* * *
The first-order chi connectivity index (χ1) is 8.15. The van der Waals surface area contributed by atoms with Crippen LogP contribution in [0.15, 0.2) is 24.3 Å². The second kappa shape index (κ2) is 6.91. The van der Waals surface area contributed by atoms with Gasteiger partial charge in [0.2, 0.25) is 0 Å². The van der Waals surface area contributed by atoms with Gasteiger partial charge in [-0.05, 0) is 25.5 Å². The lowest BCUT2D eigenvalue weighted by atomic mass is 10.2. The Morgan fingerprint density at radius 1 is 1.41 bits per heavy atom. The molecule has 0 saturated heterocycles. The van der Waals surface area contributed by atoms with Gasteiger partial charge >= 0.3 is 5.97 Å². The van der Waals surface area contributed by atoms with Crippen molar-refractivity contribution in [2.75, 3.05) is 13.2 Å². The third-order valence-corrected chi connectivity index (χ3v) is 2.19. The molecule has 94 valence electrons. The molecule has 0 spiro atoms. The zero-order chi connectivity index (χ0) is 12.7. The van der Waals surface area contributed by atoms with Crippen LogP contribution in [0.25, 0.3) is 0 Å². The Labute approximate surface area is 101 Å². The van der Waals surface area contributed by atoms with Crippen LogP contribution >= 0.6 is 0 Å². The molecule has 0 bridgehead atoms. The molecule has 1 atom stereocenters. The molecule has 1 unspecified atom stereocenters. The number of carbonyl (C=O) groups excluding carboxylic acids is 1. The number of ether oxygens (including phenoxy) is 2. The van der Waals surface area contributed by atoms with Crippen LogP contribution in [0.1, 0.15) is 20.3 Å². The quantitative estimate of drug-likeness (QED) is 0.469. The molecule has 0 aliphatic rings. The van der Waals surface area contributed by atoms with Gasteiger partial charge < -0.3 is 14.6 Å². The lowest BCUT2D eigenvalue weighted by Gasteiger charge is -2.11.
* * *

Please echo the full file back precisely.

The first-order chi connectivity index (χ1) is 8.15. The van der Waals surface area contributed by atoms with Crippen LogP contribution in [0.15, 0.2) is 24.3 Å². The second kappa shape index (κ2) is 6.91. The van der Waals surface area contributed by atoms with Gasteiger partial charge in [0.2, 0.25) is 0 Å². The van der Waals surface area contributed by atoms with Gasteiger partial charge in [-0.05, 0) is 25.5 Å². The lowest BCUT2D eigenvalue weighted by atomic mass is 10.2. The Morgan fingerprint density at radius 1 is 1.41 bits per heavy atom. The molecule has 0 saturated heterocycles. The van der Waals surface area contributed by atoms with Gasteiger partial charge >= 0.3 is 5.97 Å². The van der Waals surface area contributed by atoms with Crippen molar-refractivity contribution in [2.75, 3.05) is 13.2 Å². The third-order valence-corrected chi connectivity index (χ3v) is 2.19. The molecule has 94 valence electrons. The molecule has 0 spiro atoms. The zero-order chi connectivity index (χ0) is 12.7. The van der Waals surface area contributed by atoms with Crippen LogP contribution in [0.25, 0.3) is 0 Å². The Labute approximate surface area is 101 Å². The van der Waals surface area contributed by atoms with Crippen LogP contribution >= 0.6 is 0 Å². The molecule has 0 bridgehead atoms. The molecule has 1 atom stereocenters. The molecule has 1 unspecified atom stereocenters. The number of carbonyl (C=O) groups excluding carboxylic acids is 1. The number of ether oxygens (including phenoxy) is 2. The van der Waals surface area contributed by atoms with Crippen LogP contribution in [0.1, 0.15) is 20.3 Å². The quantitative estimate of drug-likeness (QED) is 0.469. The molecule has 0 aliphatic rings. The van der Waals surface area contributed by atoms with Gasteiger partial charge < -0.3 is 14.6 Å². The lowest BCUT2D eigenvalue weighted by Gasteiger charge is -2.11.